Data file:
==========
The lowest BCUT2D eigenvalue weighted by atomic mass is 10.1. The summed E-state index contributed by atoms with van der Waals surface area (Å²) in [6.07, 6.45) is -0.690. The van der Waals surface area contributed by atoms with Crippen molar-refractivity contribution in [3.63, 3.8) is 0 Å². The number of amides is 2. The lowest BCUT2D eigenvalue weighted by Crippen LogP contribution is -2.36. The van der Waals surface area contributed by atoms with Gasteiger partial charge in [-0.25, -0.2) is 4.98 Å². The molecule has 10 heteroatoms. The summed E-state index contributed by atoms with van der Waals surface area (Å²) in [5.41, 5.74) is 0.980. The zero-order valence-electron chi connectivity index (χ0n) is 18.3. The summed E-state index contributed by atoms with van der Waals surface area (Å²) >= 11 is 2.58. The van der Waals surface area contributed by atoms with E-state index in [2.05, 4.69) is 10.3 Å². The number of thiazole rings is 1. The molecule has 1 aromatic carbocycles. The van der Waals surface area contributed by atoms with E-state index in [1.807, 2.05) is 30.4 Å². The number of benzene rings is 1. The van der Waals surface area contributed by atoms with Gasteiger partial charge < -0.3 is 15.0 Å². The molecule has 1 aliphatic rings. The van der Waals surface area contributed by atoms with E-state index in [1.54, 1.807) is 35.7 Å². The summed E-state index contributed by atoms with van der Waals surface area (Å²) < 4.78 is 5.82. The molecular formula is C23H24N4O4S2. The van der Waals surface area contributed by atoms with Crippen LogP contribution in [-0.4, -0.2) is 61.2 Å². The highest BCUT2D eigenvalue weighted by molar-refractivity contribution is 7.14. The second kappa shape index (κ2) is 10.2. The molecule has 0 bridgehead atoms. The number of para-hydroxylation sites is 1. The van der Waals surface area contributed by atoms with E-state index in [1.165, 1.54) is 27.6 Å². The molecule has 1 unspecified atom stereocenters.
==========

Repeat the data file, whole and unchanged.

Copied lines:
The lowest BCUT2D eigenvalue weighted by atomic mass is 10.1. The summed E-state index contributed by atoms with van der Waals surface area (Å²) in [6.07, 6.45) is -0.690. The van der Waals surface area contributed by atoms with Crippen molar-refractivity contribution in [3.63, 3.8) is 0 Å². The number of amides is 2. The lowest BCUT2D eigenvalue weighted by Crippen LogP contribution is -2.36. The van der Waals surface area contributed by atoms with Gasteiger partial charge in [-0.25, -0.2) is 4.98 Å². The molecule has 10 heteroatoms. The summed E-state index contributed by atoms with van der Waals surface area (Å²) in [5.41, 5.74) is 0.980. The zero-order valence-electron chi connectivity index (χ0n) is 18.3. The summed E-state index contributed by atoms with van der Waals surface area (Å²) >= 11 is 2.58. The van der Waals surface area contributed by atoms with E-state index in [2.05, 4.69) is 10.3 Å². The number of thiazole rings is 1. The molecule has 1 aromatic carbocycles. The van der Waals surface area contributed by atoms with E-state index in [1.807, 2.05) is 30.4 Å². The number of benzene rings is 1. The van der Waals surface area contributed by atoms with Gasteiger partial charge < -0.3 is 15.0 Å². The molecule has 1 aliphatic rings. The van der Waals surface area contributed by atoms with E-state index in [1.54, 1.807) is 35.7 Å². The summed E-state index contributed by atoms with van der Waals surface area (Å²) < 4.78 is 5.82. The molecular formula is C23H24N4O4S2. The van der Waals surface area contributed by atoms with Crippen LogP contribution in [-0.4, -0.2) is 61.2 Å². The highest BCUT2D eigenvalue weighted by molar-refractivity contribution is 7.14. The second kappa shape index (κ2) is 10.2. The molecule has 0 bridgehead atoms. The number of para-hydroxylation sites is 1. The van der Waals surface area contributed by atoms with E-state index in [1.165, 1.54) is 27.6 Å². The molecule has 1 unspecified atom stereocenters.